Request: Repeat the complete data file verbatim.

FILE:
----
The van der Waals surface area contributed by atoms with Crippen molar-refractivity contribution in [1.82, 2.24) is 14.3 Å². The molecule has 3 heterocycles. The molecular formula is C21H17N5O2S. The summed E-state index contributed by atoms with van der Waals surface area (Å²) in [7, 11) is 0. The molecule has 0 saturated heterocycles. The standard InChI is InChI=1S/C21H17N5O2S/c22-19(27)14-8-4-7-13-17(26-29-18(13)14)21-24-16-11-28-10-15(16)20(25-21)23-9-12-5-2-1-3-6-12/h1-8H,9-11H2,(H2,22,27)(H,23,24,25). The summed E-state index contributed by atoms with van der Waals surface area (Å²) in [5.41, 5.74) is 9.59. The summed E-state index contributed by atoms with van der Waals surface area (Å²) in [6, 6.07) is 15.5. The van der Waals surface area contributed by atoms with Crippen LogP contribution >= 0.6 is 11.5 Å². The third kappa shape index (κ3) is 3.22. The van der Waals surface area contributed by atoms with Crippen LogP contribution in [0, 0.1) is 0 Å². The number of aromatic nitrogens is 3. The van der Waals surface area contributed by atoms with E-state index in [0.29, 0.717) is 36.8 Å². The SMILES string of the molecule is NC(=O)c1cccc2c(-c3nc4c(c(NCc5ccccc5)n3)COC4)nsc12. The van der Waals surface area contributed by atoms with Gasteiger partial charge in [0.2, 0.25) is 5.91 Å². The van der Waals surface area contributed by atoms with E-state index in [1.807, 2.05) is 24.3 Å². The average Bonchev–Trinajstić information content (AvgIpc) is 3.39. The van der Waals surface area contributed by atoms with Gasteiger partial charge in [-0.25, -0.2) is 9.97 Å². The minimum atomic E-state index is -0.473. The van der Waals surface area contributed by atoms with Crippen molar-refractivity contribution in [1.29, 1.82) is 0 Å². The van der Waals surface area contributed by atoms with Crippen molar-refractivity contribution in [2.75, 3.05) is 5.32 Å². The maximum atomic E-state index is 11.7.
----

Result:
The van der Waals surface area contributed by atoms with Crippen molar-refractivity contribution in [1.82, 2.24) is 14.3 Å². The molecule has 3 heterocycles. The molecular formula is C21H17N5O2S. The summed E-state index contributed by atoms with van der Waals surface area (Å²) in [7, 11) is 0. The molecule has 0 saturated heterocycles. The standard InChI is InChI=1S/C21H17N5O2S/c22-19(27)14-8-4-7-13-17(26-29-18(13)14)21-24-16-11-28-10-15(16)20(25-21)23-9-12-5-2-1-3-6-12/h1-8H,9-11H2,(H2,22,27)(H,23,24,25). The summed E-state index contributed by atoms with van der Waals surface area (Å²) in [5.41, 5.74) is 9.59. The summed E-state index contributed by atoms with van der Waals surface area (Å²) in [6, 6.07) is 15.5. The van der Waals surface area contributed by atoms with Crippen LogP contribution >= 0.6 is 11.5 Å². The third kappa shape index (κ3) is 3.22. The van der Waals surface area contributed by atoms with Crippen LogP contribution in [0, 0.1) is 0 Å². The number of aromatic nitrogens is 3. The van der Waals surface area contributed by atoms with E-state index in [0.29, 0.717) is 36.8 Å². The SMILES string of the molecule is NC(=O)c1cccc2c(-c3nc4c(c(NCc5ccccc5)n3)COC4)nsc12. The van der Waals surface area contributed by atoms with Gasteiger partial charge in [0.2, 0.25) is 5.91 Å². The van der Waals surface area contributed by atoms with E-state index in [1.807, 2.05) is 24.3 Å². The average Bonchev–Trinajstić information content (AvgIpc) is 3.39. The van der Waals surface area contributed by atoms with Gasteiger partial charge in [-0.25, -0.2) is 9.97 Å². The minimum atomic E-state index is -0.473. The van der Waals surface area contributed by atoms with Crippen molar-refractivity contribution in [1.29, 1.82) is 0 Å². The van der Waals surface area contributed by atoms with Crippen molar-refractivity contribution in [2.75, 3.05) is 5.32 Å². The maximum atomic E-state index is 11.7.